Tophat makes some great points. Another thing to consider is that you removed close to 20 percent of your data by removing the "outliers" which leads me to believe that they really aren't outliers, rather, just extreme values. Certainly, there may be an outlier on one dimension that you should look at, but with such a rich data set, an extreme value in one dimension is probably not enough to say it is an outlier. Personally, I would try clustering the data to find the outliers, if any. They would turn up as a cluster with only one or two constituents.

Another point to consider is that outliers are not always a problem that must be resolved. One of the benefits of decision trees is that they perform well even with outliers. So in your case, I would keep all the records as any real outliers are probably of little impact on the efficacy of your random forest model.

  • $\begingroup$ Makes sense, and confirms what I was assuming. Doing clustering is out my scope. I've never did that :-/ Thank you for the answer! Very helpful insights! $\endgroup$
    – ZelelB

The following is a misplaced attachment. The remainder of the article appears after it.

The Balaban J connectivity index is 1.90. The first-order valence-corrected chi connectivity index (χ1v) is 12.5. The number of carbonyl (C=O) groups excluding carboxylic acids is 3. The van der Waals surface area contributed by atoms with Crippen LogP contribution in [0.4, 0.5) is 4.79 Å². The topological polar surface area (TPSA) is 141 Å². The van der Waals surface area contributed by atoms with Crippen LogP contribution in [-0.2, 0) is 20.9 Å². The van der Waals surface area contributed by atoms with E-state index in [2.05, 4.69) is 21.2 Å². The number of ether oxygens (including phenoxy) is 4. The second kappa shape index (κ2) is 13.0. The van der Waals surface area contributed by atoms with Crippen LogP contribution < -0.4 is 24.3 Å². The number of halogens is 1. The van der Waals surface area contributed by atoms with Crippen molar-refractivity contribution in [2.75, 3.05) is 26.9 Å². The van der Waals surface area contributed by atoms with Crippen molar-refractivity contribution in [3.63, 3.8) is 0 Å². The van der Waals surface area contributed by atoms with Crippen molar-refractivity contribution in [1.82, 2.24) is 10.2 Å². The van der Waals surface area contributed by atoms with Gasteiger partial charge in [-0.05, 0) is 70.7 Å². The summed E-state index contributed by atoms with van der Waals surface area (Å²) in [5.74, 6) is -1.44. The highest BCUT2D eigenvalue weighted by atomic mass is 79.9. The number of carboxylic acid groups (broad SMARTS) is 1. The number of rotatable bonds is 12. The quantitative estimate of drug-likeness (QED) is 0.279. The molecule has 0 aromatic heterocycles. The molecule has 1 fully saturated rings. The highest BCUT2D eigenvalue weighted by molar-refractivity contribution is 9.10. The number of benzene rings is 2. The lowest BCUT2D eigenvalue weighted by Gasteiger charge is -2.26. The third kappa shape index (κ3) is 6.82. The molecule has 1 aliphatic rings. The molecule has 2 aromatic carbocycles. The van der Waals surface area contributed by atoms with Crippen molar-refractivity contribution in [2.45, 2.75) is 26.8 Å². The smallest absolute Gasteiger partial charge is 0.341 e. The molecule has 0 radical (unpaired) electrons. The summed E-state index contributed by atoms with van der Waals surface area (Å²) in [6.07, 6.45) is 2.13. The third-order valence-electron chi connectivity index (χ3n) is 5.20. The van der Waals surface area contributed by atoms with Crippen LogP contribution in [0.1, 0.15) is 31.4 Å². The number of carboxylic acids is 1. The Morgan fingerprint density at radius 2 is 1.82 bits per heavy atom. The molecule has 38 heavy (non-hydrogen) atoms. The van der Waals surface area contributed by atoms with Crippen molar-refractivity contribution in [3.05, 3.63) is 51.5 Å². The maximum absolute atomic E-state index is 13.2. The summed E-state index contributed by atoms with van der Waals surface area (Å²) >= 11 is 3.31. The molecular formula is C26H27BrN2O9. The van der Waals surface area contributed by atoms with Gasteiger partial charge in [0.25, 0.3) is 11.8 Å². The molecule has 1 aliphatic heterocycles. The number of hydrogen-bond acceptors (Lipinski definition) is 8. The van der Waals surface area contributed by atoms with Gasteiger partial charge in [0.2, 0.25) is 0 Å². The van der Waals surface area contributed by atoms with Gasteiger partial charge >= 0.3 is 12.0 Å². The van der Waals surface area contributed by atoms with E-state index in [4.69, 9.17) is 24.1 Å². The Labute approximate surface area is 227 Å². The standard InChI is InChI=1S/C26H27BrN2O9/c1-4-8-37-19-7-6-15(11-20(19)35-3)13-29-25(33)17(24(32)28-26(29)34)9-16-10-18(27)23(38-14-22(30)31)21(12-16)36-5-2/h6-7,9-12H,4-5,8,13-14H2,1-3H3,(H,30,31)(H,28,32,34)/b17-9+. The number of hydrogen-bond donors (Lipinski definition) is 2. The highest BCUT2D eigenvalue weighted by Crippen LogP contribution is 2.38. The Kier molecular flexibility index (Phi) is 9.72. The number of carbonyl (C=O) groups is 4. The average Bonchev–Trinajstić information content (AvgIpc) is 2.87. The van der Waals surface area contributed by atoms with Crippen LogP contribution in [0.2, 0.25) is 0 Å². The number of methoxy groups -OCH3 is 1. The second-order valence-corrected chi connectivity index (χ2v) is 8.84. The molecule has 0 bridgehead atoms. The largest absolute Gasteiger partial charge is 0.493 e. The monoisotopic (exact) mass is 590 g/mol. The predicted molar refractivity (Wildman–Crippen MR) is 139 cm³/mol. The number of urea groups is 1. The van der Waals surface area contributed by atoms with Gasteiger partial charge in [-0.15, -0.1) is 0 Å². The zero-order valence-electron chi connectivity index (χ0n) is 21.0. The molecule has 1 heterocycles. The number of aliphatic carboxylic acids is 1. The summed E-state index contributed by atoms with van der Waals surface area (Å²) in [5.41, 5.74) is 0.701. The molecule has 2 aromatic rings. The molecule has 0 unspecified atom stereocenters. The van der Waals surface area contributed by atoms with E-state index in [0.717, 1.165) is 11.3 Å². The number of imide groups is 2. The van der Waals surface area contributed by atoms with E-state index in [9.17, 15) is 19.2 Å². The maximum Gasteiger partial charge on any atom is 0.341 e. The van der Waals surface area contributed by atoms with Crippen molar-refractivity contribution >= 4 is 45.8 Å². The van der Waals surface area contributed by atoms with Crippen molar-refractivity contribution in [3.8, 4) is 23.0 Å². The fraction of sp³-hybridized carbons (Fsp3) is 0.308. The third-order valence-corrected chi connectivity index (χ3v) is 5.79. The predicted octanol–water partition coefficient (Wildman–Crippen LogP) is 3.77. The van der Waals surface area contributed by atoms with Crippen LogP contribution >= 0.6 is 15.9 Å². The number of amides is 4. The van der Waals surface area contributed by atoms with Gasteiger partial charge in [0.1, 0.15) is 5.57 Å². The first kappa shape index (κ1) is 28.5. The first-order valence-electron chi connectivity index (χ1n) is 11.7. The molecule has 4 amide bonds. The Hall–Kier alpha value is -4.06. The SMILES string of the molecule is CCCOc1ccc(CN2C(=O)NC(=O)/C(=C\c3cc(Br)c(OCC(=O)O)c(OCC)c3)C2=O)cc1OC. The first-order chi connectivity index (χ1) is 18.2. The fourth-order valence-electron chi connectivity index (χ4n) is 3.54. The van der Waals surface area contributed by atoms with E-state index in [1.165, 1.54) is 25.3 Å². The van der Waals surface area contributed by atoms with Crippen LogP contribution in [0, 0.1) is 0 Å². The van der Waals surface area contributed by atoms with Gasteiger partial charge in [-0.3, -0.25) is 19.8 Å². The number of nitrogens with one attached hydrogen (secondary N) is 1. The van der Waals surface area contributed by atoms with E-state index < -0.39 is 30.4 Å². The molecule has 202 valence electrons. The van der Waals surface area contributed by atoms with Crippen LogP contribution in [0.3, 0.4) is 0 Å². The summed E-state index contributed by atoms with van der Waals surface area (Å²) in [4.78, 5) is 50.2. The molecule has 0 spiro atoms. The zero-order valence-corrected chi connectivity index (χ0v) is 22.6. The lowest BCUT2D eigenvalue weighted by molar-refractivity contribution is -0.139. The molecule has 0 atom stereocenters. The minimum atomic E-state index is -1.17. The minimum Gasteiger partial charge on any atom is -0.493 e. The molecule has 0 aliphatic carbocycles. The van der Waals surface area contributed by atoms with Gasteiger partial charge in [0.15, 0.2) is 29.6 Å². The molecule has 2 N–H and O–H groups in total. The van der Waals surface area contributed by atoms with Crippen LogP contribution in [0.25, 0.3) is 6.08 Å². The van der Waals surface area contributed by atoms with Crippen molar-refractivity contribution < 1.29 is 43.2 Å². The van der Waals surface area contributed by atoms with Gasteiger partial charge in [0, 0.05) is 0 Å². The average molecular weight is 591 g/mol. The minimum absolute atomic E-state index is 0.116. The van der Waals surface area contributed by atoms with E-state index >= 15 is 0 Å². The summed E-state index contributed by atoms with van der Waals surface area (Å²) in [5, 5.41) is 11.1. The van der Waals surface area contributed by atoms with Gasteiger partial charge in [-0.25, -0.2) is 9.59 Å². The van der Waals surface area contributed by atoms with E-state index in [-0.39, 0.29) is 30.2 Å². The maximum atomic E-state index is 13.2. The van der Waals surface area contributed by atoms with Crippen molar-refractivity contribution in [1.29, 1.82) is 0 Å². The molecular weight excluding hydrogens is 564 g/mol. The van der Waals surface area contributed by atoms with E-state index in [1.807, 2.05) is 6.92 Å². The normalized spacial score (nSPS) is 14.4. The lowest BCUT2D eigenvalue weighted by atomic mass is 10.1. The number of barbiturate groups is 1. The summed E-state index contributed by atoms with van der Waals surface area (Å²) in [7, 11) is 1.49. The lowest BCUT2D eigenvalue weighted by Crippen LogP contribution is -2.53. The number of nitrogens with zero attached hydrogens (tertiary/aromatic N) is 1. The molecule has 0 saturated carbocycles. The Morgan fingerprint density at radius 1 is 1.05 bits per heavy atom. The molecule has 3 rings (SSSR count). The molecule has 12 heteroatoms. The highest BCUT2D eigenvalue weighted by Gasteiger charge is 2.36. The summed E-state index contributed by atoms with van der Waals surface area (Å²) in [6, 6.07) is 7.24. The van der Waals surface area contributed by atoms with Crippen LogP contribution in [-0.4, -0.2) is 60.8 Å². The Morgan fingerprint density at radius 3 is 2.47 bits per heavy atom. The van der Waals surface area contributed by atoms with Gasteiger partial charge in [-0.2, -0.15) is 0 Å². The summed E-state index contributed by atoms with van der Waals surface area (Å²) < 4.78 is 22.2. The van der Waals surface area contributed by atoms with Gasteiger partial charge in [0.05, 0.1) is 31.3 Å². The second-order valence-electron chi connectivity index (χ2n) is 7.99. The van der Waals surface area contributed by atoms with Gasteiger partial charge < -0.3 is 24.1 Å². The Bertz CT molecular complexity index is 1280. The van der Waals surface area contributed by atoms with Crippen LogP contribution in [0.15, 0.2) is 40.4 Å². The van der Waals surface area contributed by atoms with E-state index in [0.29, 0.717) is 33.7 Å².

Dec 20, 2018 at 18:34
  • $\begingroup$ Just a question: Why do decision trees (specifically) perform well with outliers? Any reference on that? $\endgroup$
    – ZelelB
    Dec 20, 2018 at 18:35
  • 1
    $\begingroup$ decision trees work by finding a value on a continuum that can be used to segment a population. For argument sake, if you think about a variable that will typically range from 30 to 60. A decision tree may decide that everything below a 45 is class A, and everything about is unable to determine a class based on that variable, so it will consider other variable. Suppose you now see a record where the variable in question is recorded as 1000. In some models, this would be a problem, but for a decision tree, it is above 45, so it will just look to the next decision point. HTH $\endgroup$
    – Skiddles
    Dec 20, 2018 at 18:44
  • $\begingroup$ got it! Perfect explanation! Thx! $\endgroup$
    – ZelelB
    Dec 20, 2018 at 20:20

Adding on to the existing excellent answers, the need (or lack of need) to remove outliers is highly dependent on the model as well.

Outliers can have enormous affects on linear or polynomial regressions. On the other hand, decision trees/random forests may handle them just fine since they can be handled with a single simple branch.

  • $\begingroup$ Also makes sense! Thx for adding that! $\endgroup$
    – ZelelB
    Dec 20, 2018 at 20:21